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Local soldier returning from Iraq

PULASKI — A local soldier will return home to Pulaski County this week.
After more than eight months in Iraq, Spec. Richard Reynolds Jr., 23, will return to his home in Pulaski County.
To welcome him back, his family and friends are invited to celebrate his return at Heritage Park, located on Dora Highway in Pulaski, on Saturday, July 26, at 3 p.m.
According to his stepmother, Debbie Rothausen, Reynolds has been gone since October, and his family has not seen him since this past Christmas, when he was able to come home for a week. For the majority of his time away, he has been stationed in Iraq.
“We’re just glad to see him return safe and unharmed,” said Rothausen. She noted that Reynolds’ mother, Linda Reynolds, would be traveling all the way from Tampa, Fla., for this weekend to welcome her son back to the U.S.
Reynolds is part of the 237th Engineer Company, which is a “sapper” unit of the Virginia National Guard, based in West Point, Va.
According to a press release from the Virginia National Guard’s website, there are approximately 105 soldiers in the 237th.
The soldiers landed safely at their demobilization station at Fort McCoy, Wis., on July 16 and will conduct a number of different administrative activities to transition from active duty back into traditional National Guard status prior to returning to Virginia.
As a sapper unit, the 237th Engineer Company is a unit of combat engineers who specialize in demolitions and light infantry tactics.
They are used to conduct breaching operations ahead of maneuver elements, leading the way for friendly forces to conduct offensive operations, according to the press release.
While serving in Iraq, the 237th Engineer Company was tasked to conduct route clearance missions. During route clearance operations, patrols search for improvised explosive devices along main and alternate supply routes for maneuver elements with their assigned areas, the press release states.
“Soldiers from the 237th Engineer Company were instrumental in spearheading the shaping and isolation operations within Sadr City during its peak in violence, and their efforts directly led to the peaceful resolutions of hostilities within Sadr City,” said 1st Lt. Jonathan York, an operations officer for the company.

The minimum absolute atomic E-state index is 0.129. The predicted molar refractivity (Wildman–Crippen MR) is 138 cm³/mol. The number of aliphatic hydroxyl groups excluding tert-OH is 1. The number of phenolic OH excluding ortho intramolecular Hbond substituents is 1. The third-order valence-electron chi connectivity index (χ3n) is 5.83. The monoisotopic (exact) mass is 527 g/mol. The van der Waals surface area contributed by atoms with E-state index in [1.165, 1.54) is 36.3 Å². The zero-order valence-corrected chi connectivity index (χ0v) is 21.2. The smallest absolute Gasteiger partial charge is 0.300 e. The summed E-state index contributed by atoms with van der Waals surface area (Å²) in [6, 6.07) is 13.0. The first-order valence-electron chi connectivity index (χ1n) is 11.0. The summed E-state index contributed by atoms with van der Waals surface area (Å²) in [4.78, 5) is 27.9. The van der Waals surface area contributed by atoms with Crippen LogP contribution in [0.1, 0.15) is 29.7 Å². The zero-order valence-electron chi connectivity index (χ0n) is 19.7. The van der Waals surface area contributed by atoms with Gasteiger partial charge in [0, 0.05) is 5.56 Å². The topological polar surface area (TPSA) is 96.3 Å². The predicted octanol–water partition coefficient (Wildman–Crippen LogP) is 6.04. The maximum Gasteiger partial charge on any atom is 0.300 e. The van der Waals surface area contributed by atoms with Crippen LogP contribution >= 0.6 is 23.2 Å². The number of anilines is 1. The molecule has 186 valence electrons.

The press release states that the 237th conducted route clearance operations throughout eastern Baghdad in support of the 82nd Airborne and the 4th Infantry divisions. During their time in eastern Baghdad, the unit successfully cleared more than 16,000 miles of routes, finding and clearing more than 60 IEDs and unexploded ordnances (UXO), of which many were the deadly explosively formed penetrators.
The 237th lost four soldiers during the mobilization and deployment.
A total of 93 soldiers from the 237th have earned, or have been nominated with official orders pending, the Combat Action Badge for directly engaging or being engaged by the enemy, the press release states, adding that soldiers from the 237th were awarded nine Bronze Star Medals, six Purple Hearts, one Meritorious Service Medal, one Army Commendation Medal with Valor, 79 Army Commendation Medals, 29 Army Achievement Medals and one Battlefield Promotion.
Additionally, soldiers from the unit have been recommended for two Bronze Star Medals with Valor Devices, 10 Army Commendation Medals with Valor Devices and six Army Commendation Medals.
The company has also been included in 1st Battalion, 2nd Stryker Cavalry Regiment’s (SCR) nomination for a Presidential Unit Citation, the highest honor a military unit can receive, for actions in Sadr City and were included in the nomination of the 107th Engineer Battalion for a Meritorious Unit Citation for the outstanding, steadfast and faithful service as a route clearance element for Multi-National Division-Baghdad.